Alex Davies typically traveled 40 to 90 minutes for his off-road biking.
So there was excitement in his voice as he looked out over Lakeside Bike Park that officially opened Friday on the southern end of the Outer Harbor.
"I'm super excited. There is nothing at all like this in the city," said Davies, who co-owns Campus WheelWorks on Elmwood Avenue.
Helmeted riders rode their mountain bikes and BMX bikes on the blacktopped Tot Track and Pump Track, while others pedaled along the three new multiuse dirt trail loops, all built with $5 million from the state's Buffalo Billion economic program.
Environmentalists also had reason to be pleased. Each of the five off-road biking areas and a nearby event lawn big enough to seat 7,000 for concerts includes habitat restoration projects.
A tunnel goes under one of the trails, designed as an entrance to the lawn area for security purposes and to help protect the ecology.
Members of the Western New York Mountain Bicycling Association on Friday tested the new off-road riding paths across the 20-acre site.
"Being a mountain biker, I love the dirt trails," Paul Marko said. "They are excellent for beginners getting into the sport, but anyone can have fun on all of them."
"I'll ride it like 10 times. It is challenging," he added.
Jacob Bodway, the mountain bike group's president, said the new bike-riding courses are a great addition to the city.
"The trails are really good," Bodway said. "I think it's going to draw a lot of people, and it's another example of Buffalo's resurgence."
"Making off-road biking accessible to a broader community, especially youth, was a priority," said architect Kathryn Wolf of Trowbridge Wolf Michaels Landscape Architects, an Ithaca firm. So were pollinator meadows and habitat restoration areas for native plants with deer exclusion fences so the vegetation has a chance to grow.
"Currently, there is very little quality habitat on the Outer Harbor," Wolf said.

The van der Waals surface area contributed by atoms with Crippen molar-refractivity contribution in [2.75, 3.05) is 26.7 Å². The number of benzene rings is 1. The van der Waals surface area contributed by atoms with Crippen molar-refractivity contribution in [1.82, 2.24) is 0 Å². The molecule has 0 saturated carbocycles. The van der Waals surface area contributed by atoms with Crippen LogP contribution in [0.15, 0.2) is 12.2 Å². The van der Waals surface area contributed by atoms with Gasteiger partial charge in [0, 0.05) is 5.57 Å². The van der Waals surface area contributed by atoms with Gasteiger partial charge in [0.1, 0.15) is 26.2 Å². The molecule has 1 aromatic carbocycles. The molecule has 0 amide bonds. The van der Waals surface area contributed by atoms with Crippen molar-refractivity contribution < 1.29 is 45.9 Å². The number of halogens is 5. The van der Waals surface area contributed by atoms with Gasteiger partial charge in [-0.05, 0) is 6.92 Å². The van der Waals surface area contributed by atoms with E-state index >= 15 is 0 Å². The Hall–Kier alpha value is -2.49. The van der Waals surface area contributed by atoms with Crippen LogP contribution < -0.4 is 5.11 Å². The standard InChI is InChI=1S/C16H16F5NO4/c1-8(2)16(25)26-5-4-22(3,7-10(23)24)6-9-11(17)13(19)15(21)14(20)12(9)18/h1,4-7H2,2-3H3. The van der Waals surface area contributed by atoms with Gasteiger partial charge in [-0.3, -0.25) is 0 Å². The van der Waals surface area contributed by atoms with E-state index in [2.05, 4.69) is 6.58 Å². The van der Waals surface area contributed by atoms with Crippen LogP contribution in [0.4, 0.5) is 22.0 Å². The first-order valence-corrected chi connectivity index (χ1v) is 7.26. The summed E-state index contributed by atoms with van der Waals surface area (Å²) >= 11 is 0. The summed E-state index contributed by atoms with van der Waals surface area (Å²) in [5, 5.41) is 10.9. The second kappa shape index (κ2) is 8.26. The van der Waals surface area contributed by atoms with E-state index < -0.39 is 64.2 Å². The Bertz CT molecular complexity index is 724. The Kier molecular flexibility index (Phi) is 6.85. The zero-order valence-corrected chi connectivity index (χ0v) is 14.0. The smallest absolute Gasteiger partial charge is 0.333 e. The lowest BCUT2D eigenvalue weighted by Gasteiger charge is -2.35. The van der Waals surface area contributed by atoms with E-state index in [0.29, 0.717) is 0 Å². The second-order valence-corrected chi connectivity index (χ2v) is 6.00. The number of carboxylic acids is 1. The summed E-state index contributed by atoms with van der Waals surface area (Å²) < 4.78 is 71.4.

The area was planted with vegetation selected for the food and habitat it provides specific species of migratory birds that come to the Outer Harbor, Wolf said.
"I'm incredibly happy with the job that has been done," said Constance Lydon, a landscape designer and a board member of the Erie Canal Harbor Development Corp., which approved the projects.
"They really paid attention to what the community asked for, and were careful every step of the way," Lyons said.
The pump track operates as a series of curves, ramps, banked turns and dips, with bicyclists gaining enough momentum to not have to pedal.
That's what Dennis Pollutro and 6-year-old Dennis Pollutro Jr. were doing, before dad took a hard fall. He got back on his bike as if nothing had happened.
Pollutro, who wore a helmet, said that happens "at least four or five times. You gotta get it in, that's what makes it fun."
His son had more padding, including kneepads.
"I do worry [about him], but I'd rather let him have the fun," Pollutro said.
Pollutro liked the addition of the bike park.
"I'm just glad it's here, and that the city did something other than for road bikes," he said.
Davies said he hopes the new off-road experiences will attract young riders to a form of recreation they may not have tried before.
He noted he had seen some hybrid bikes with smooth tires amidst the mountain bikes and BMXs.
"You're really not limited by the style of bike you own," Davies said.